Schools with Glass Blowing Programs: How to Choose

In a glassblowing program, students learn to use torches to heat glass to a melting temperature. Using their own breath, they shape and form the molten glass into plates, vases, bottles and sculptures. Across the U.S., colleges and universities offer glassblowing courses and degree programs in glass.

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Students with an interest in glass blowing as an artistic medium can enroll in individual glassblowing courses or bachelor's and master's degree programs in fine arts, with a focus on glass.

Schools with Glass Programs

The following public and private schools offer programs in the field:

College/University Location Institution Type Degrees Offered Undergraduate Tuition (2015-2016)
Temple University Philadelphia, PA 4-year, Public Bachelor's, Master's $15,188 (In-state) $25,494 (Out-of-state)
Ball State University Muncie, IN 4-year, Public Bachelor's $9,498 (In-state) $25,016 (Out-of-state)
University of Wisconsin-Madison Madison, WI 4-year, Public Bachelor's, Master's $10,415 (In-state) $29,665 (Out-of-state)
University of Texas at Arlington Arlington, TX 4-year, Public Bachelor's, Master's $9,208 (In-state) $19,104 (Out-of-state)
Boston University Boston, MA 4-year, Private not-for-profit Elective art coursework $48,436
Central College Pella, IA 4-year, Private Bachelor's $33,345
Tulane University New Orleans, LA 4-year, Private not-for-profit Bachelor's, Master's $49,638
Illinois State University Normal, IL 4-year, Public Bachelor's $13,666 (In-state) $21,482 (Out-of-state)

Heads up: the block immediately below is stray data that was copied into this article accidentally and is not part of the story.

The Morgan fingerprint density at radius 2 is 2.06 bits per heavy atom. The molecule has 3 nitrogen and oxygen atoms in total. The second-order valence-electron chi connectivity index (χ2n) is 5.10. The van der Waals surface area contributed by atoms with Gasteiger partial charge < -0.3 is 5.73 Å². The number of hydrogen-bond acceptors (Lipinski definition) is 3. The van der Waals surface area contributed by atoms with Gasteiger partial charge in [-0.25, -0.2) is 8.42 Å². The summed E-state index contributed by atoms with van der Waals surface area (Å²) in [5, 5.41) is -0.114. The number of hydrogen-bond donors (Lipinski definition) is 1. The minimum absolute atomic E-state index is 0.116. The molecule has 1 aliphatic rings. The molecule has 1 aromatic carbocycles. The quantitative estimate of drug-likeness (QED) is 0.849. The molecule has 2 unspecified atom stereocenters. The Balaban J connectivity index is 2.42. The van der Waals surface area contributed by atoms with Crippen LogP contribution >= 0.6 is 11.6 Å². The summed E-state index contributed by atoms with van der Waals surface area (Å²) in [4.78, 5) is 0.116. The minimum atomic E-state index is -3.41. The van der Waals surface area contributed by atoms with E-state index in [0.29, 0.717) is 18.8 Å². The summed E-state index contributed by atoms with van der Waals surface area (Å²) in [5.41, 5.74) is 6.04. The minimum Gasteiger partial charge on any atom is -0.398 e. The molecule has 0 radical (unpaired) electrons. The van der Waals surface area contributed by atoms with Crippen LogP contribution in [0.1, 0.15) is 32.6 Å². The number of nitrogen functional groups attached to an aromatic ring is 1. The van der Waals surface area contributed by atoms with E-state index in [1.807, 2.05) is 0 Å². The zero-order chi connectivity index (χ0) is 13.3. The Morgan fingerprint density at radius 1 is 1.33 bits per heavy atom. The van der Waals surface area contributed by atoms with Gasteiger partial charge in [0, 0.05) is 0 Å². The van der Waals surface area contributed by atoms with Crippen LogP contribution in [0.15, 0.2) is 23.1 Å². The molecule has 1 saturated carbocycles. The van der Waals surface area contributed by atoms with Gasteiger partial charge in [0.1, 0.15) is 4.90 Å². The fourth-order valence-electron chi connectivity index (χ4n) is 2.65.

Source: *National Center for Education Statistics, School websites

Find schools that offer these popular programs

  • Art
  • Art History
  • Arts Management
  • Ceramics
  • Drawing
  • Metal and Jewelry Art
  • Multimedia Arts
  • Painting
  • Printmaking
  • Sculpture
  • Weaving and Textile Arts

School Selection Criteria

Some important considerations for choosing a school include:

  • Consider the characteristics of available facilities such as the size of the studio, different rooms for working with hot and cold glass and flame working rooms to select the best space for you.
  • Look for programs that emphasize professional development to help secure a job after graduation.
  • Students may consider programs with experienced faculty members to learn the best techniques and tips of the trade.
  • The financial differences between a public and private art school may be something a future student needs to consider and prepare for.

Glassblowing Courses

Glassblowing for the scientific field is often offered as a single course through a school's chemistry department. Many universities have a glassblowing facility on campus where students learn to fabricate a variety of scientific apparatuses, including distillation equipment, laser tubes and condensers. Alternatively, some community colleges offer individual courses in glassblowing for aesthetic purposes in which students are introduced to the techniques of heating and manipulating glass.

Bachelor of Fine Arts in Glass

Bachelor's degree programs cover a variety of uses for glass. Students may check the courses available to ensure a glassblowing course is included in a program's curriculum. In the final year, students typically work to develop a coherent body of work. Graduates may work as artists, designers, business owners and educators or in art galleries.

Master of Fine Arts in Glass

Those in Master of Fine Arts (MFA) programs can expect to engage in artistic critique and develop a portfolio. Graduate students might also have the opportunity to experience professional development through assistantships. Courses include studios in which students can develop their aesthetic senses and seminars in which students learn design forms and review the works of other artists.

Courses, bachelor's degrees and master's degrees with a focus on glass blowing are available from several 4-year institutions throughout the country. Students may want to consider campus facilities and professional development opportunities while selecting a school.

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